During the Civil War, more than 2,000 maps appeared in Northern daily newspapers. In contrast to previous journalistic practices, this production represented a remarkable increase in number and variety. Prior to the war, maps rarely appeared in American newspapers, and those that did tended to be small and diagrammatic. The expansion of railroad and telegraph networks and advances in printing technologies during the 1850s facilitated this revolution in journalistic cartography.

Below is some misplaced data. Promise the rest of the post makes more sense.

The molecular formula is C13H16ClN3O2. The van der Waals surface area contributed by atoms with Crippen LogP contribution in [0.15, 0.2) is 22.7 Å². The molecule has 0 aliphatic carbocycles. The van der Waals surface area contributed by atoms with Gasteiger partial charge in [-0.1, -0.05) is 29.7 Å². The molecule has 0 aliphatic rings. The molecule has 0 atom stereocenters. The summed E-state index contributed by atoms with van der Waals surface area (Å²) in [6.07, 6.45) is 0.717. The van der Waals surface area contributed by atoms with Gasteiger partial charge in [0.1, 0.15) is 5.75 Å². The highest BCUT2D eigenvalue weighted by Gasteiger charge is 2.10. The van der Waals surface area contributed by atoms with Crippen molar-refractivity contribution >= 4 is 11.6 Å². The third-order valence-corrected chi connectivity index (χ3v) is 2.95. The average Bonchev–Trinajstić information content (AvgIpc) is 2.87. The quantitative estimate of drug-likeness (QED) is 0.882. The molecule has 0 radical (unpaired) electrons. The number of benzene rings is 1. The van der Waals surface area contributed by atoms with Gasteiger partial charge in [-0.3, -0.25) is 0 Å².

To broaden their coverage of the war, newspapers greatly expanded their press corps by adding correspondents to their payrolls. Consequently, an important component of army camps was the press, or as Harper’s Weekly referred to them, the “newspaper brigade.” In Thomas Nast’s 1864 engraving for the magazine, correspondents were depicted in numerous vignettes obtaining news from contrabands, embedded with soldiers on the field, and skeptically listening to "reliable information." For those reading Harper's Weekly back home, this view depicts the journalist’s life at the front, and overall is a comprehensive representation of how the popular media covered the war.